Two models exist, for moving a chemical product from the manufacturing plant to the retailers.
The first model is that in which the manufacturer decides to wait for the retailers to make orders for the chemical products. And once the retailers make the orders and pay the necessary prices, the manufacturer then has them pick the product from the warehouses (by themselves, using their own means). If the product is one for which the demand is very good (as opposed to a product that is being ‘pushed’), this model can work perfectly.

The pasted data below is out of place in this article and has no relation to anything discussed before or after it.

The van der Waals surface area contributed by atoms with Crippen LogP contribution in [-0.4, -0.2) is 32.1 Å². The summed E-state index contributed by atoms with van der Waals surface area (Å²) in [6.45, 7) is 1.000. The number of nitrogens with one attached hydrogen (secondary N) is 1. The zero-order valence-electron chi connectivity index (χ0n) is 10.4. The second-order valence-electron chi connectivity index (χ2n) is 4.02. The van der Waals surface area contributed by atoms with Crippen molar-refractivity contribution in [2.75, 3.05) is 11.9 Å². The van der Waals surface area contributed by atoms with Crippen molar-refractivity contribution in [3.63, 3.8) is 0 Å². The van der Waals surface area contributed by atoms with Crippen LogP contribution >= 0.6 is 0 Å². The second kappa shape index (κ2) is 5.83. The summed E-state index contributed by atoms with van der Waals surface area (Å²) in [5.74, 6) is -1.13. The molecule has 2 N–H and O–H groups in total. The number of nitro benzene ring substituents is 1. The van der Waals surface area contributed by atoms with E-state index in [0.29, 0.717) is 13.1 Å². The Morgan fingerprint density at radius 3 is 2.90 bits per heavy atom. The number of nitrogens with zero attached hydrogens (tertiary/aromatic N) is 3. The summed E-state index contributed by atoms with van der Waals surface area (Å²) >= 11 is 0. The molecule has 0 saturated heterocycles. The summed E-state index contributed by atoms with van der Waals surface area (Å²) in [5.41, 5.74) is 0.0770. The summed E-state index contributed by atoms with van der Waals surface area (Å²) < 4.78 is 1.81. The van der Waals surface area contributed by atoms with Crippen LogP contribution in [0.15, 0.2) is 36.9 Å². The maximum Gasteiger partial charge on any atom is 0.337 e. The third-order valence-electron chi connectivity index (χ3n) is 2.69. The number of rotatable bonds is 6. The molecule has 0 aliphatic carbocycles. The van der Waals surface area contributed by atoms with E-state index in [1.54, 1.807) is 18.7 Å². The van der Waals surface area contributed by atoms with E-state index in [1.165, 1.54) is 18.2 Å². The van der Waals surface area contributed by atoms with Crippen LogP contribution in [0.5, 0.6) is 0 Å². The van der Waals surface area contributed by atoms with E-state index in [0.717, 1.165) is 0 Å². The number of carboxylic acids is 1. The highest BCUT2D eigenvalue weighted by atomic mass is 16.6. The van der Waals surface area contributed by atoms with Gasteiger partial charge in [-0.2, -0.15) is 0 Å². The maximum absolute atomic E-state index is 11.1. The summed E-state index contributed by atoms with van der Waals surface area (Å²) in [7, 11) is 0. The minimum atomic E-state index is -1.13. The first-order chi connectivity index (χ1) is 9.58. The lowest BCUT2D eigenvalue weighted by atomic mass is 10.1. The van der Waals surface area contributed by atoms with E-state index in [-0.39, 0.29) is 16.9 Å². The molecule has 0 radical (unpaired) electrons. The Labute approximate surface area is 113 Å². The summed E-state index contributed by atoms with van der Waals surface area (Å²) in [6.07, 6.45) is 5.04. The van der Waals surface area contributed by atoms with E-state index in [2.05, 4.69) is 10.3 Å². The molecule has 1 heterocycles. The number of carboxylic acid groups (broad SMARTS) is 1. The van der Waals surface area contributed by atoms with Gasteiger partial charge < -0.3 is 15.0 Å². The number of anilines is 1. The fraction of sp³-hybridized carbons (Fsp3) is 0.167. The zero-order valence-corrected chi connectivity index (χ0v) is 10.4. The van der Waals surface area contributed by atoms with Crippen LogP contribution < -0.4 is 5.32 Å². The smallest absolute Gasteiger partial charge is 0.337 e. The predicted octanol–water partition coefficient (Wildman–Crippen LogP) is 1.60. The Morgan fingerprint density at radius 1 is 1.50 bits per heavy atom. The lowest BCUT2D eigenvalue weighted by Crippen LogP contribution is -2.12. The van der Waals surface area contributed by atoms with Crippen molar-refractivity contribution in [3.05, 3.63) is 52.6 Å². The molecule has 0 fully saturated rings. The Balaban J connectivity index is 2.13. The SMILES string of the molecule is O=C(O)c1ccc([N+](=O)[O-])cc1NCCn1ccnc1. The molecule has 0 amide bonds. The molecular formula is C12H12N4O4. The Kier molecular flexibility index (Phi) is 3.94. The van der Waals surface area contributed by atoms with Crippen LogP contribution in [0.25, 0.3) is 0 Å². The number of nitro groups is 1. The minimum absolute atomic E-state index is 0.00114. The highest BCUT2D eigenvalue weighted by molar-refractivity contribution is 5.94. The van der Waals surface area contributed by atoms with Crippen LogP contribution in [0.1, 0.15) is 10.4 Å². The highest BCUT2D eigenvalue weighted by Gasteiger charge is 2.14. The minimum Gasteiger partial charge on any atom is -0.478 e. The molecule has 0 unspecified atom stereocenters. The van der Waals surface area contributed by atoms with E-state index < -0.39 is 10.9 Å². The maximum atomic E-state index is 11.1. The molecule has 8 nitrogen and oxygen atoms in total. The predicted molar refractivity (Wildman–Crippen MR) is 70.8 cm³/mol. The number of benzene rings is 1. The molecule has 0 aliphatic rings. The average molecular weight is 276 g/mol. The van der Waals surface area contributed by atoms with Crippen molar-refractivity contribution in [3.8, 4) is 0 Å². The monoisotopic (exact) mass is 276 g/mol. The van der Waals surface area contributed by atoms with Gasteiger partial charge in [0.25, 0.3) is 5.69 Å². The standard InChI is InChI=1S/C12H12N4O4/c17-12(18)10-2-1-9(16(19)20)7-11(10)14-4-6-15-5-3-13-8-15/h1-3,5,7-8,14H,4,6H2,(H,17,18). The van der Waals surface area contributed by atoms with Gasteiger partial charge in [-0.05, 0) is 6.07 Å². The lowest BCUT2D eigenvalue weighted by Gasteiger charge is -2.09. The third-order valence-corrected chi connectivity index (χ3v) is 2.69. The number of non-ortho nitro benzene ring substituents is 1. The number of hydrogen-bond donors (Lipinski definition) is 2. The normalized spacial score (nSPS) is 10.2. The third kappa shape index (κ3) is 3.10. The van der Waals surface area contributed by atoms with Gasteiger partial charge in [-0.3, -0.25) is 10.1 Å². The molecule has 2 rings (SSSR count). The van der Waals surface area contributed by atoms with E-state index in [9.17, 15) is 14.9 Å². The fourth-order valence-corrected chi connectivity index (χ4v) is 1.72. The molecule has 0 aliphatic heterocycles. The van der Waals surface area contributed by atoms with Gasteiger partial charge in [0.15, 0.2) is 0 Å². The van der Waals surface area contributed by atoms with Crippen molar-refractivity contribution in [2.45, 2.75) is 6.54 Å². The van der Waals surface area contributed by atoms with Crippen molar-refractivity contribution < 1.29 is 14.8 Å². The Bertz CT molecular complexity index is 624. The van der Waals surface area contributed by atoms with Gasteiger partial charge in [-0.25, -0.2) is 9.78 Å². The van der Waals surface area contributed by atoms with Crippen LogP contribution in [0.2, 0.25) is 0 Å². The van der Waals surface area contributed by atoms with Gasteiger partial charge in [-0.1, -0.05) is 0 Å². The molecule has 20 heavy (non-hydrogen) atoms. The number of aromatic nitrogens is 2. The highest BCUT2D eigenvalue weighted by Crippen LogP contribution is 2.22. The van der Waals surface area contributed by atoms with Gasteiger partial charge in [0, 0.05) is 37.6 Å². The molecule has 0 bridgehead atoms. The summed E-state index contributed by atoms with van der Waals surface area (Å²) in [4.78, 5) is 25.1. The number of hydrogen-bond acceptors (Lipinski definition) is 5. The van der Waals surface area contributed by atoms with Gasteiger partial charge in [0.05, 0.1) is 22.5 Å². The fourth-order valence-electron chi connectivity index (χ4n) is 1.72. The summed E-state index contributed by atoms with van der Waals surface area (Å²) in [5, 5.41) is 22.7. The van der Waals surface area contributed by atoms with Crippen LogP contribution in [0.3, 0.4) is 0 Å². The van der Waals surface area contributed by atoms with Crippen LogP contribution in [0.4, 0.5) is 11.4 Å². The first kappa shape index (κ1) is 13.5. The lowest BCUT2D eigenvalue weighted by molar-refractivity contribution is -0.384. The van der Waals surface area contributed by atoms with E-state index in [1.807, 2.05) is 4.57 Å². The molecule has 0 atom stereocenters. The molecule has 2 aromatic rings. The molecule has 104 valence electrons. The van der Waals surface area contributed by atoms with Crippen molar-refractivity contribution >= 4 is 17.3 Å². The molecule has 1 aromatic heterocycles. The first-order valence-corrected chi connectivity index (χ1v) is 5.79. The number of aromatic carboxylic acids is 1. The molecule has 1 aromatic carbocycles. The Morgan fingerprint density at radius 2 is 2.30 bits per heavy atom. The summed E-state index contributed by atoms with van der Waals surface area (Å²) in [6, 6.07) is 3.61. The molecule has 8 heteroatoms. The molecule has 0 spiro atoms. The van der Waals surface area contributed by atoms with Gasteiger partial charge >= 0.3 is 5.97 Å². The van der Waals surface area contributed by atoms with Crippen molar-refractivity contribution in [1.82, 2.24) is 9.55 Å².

The second model is that in which the manufacturer decides to take the products to the retailers. So the manufacturer gets orders from the retailers, and once they pay the necessary prices, the products are delivered — using the manufacturer’s means — to the retailers’ stores. This model is attractive, but it can also be expensive. The trucks used for the delivery have to be fueled. They also have to be repaired and serviced. And occasionally, a delivery truck may get a ticket, which then has to be paid for at, say, a portal like NJMCdirect.com, assuming that it turns out to be a New Jersey Municipal Courts ticket. All this is, of course, on top of salaries for the drivers and loaders to the delivery trucks.